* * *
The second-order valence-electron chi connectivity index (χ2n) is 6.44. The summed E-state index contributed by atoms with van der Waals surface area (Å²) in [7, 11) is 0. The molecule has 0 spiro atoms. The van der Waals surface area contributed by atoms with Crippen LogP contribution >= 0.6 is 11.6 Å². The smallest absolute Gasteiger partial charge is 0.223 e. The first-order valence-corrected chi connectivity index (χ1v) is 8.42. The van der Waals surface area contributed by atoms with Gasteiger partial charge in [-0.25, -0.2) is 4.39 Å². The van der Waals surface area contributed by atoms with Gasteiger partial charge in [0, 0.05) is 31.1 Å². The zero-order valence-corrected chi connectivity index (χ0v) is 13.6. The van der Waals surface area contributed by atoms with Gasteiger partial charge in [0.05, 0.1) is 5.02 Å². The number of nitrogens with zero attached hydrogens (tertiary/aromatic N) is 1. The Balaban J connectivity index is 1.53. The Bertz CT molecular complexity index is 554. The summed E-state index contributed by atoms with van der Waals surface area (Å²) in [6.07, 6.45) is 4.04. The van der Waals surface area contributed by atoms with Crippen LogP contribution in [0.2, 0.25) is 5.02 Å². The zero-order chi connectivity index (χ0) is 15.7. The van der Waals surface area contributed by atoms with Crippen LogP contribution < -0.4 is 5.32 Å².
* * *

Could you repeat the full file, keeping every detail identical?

The second-order valence-electron chi connectivity index (χ2n) is 6.44. The summed E-state index contributed by atoms with van der Waals surface area (Å²) in [7, 11) is 0. The molecule has 0 spiro atoms. The van der Waals surface area contributed by atoms with Crippen LogP contribution >= 0.6 is 11.6 Å². The smallest absolute Gasteiger partial charge is 0.223 e. The first-order valence-corrected chi connectivity index (χ1v) is 8.42. The van der Waals surface area contributed by atoms with Gasteiger partial charge in [-0.25, -0.2) is 4.39 Å². The van der Waals surface area contributed by atoms with Gasteiger partial charge in [0, 0.05) is 31.1 Å². The zero-order valence-corrected chi connectivity index (χ0v) is 13.6. The van der Waals surface area contributed by atoms with Gasteiger partial charge in [0.05, 0.1) is 5.02 Å². The number of nitrogens with zero attached hydrogens (tertiary/aromatic N) is 1. The Balaban J connectivity index is 1.53. The Bertz CT molecular complexity index is 554. The summed E-state index contributed by atoms with van der Waals surface area (Å²) in [6.07, 6.45) is 4.04. The van der Waals surface area contributed by atoms with Crippen LogP contribution in [0.2, 0.25) is 5.02 Å². The zero-order chi connectivity index (χ0) is 15.7. The van der Waals surface area contributed by atoms with Crippen LogP contribution < -0.4 is 5.32 Å².